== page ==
The concept of tragedy, and the popularization of the emotion as a genre of written form, cannot be spoken about thoroughly without considering the two plays that defined the genre – Shakespeare’s Macbeth, and Sophocles’ Oedipus Rex. Macbeth is a play written by William Shakespeare that tells the story of the titular character, who hears of a prophecy dictating his eventual rise to king, and this spurs he and his wife to form a plot to kill the existing ruler. The other text, Oedipus Rex, written by ancient playwright Sophocles, also follows the titular character in an attempt to uncover the murderer of the existing king, Laius. Despite the similarities of the nature of these plays, they also have differences in their interpretations of their kings, the concept of fate and the role the queens play in their narrative.
Both Oedipus and Macbeth deal with the concepts of kings and their importance in their play where they share similarities and differences in the presentation of their kings, such as the role in their downfalls and how they handle their fate. In Macbeth, the titular character is told of his rise to the throne. He caused his own ruination by rushing his rise to the throne by assassinating the previous leader, willingly put his downfall into motion with the help of his manipulative wife. Not only this, but as Macbeth deals with the concept of fate, he strives for the future where he is king detailed by the three sisters and pushes it into motion by his own hand. On the other hand, Oedipus becomes king because he slays a noble creature – the Sphinx. He too has a prophecy that details him killing his own father, and mating with his mother. His responsibility for the murder of his own father is dubious at best, however he feels remorse for the dead king and is unaware of his offending actions. Oedipus curses the people who allowed for him to live, saying,
“ It was a thankless act. Had I perished then,
I would not have brought such agony
to myself or to my friends.”
Similarly to Macbeth, Oedipus is aware of his fate, yet attempts to run from it and attempts to avoid it vehemently. Not only do the two texts share the concept of kinghood, but further explores the idea of fate.
Both Oedipus and Macbeth deal with the concept of fate a great deal. In Oedipus and Macbeth, fate is the primary motivator and major influence in the process of both texts, pushing both titular characters to react to the future that was predicted. In Macbeth, the titular character’s fate is given to him by three witches, dictating the eventuality of him becoming king. Macbeth reacts to this by colluding with his wife to kill the existing king in order to force fate to fruition. He and his wife are motivated primarily by fate, and look forward to the materialization of what the witches say. On the other hand, Oedipus’ fate is that he will kill his father and marry his mother, and doing such bring destruction upon his city. He is relayed this prediction by The Oracle, and hearing so, reacts by turning his back on his adoptive family in order to avoid his fate. Oedipus dreads his fate, and all involved in the predictions make attempts to avoid it. Fate is a shared concept in both texts, where the titular characters are aware of the predictions, however the difference is seen in how they both react to it.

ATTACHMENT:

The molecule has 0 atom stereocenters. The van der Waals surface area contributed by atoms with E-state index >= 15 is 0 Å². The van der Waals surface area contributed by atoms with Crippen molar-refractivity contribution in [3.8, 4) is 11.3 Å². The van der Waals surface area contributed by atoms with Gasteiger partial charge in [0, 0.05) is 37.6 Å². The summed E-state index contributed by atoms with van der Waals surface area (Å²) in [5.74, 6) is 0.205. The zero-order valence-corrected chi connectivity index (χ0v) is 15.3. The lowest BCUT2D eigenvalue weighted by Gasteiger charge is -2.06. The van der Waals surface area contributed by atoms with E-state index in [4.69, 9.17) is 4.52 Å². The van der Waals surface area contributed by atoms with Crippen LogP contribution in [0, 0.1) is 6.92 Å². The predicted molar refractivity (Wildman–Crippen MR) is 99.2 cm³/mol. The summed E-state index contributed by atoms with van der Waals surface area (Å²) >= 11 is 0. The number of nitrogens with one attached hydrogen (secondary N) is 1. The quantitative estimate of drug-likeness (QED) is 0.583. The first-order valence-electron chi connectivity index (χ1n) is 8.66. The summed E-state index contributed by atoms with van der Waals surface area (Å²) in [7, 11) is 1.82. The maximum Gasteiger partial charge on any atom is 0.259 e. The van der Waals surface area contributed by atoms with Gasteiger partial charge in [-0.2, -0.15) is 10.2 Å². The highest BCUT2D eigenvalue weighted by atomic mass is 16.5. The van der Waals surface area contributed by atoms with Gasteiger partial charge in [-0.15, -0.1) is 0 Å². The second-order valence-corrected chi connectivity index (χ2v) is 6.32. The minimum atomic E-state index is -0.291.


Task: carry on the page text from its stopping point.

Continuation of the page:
The final front that both Oedipus and Macbeth share is their representation of queens and the importance roles they play in the two texts. In Macbeth, the queen in question is Lady Macbeth, a cunning and cruel person who manipulates her husband into murder by putting his hand into motion for him. When Macbeth speaks of his fate, Lady Macbeth curses him out saying, “You do unbend your noble strength, to think so brainsickly of things.” In the end, Lady Macbeth commits suicide due to the torment of what she had done. The queen in Oedipus is Jocasta, the mother of Oedipus and the wife of Laius, the previous king. She is a fair and kind woman, who does not wish to bring children into the world due to the curse laid upon her husband and detests the fate of her family. She too attempts to avoid fate by ordering for the murder of her own son, but it fails. When the truth of the murder of her previous husband comes out, similarly to Lady Macbeth, Jocasta kills herself in her chambers. Despite both texts sharing a queen as one of their main characters, the queens themselves are vastly different in personality and their roles in the plot.
Tragedy as a genre, cannot be considered without acknowledging the two greats of the genre – Sophocles’ Oedipus Rex and Shakespeare’s Macbeth. Both of these plays share three concepts – kinghood, queendom and the idea of fate. However, how these concepts play out in the plot of the play differ but also share similarities. Macbeth on one hand has the protagonist see fate, and his fate, in a positive light that he and his king fight for, and put into action, whilst in Oedipus Rex, the titular character attempts to run from his fate, and in doing so, unknowingly obscures the truth of the murderer of his father. Both authors have efficiently produced a text that achieves the characteristics of the tragedy genre, and work as the accomplished play they are.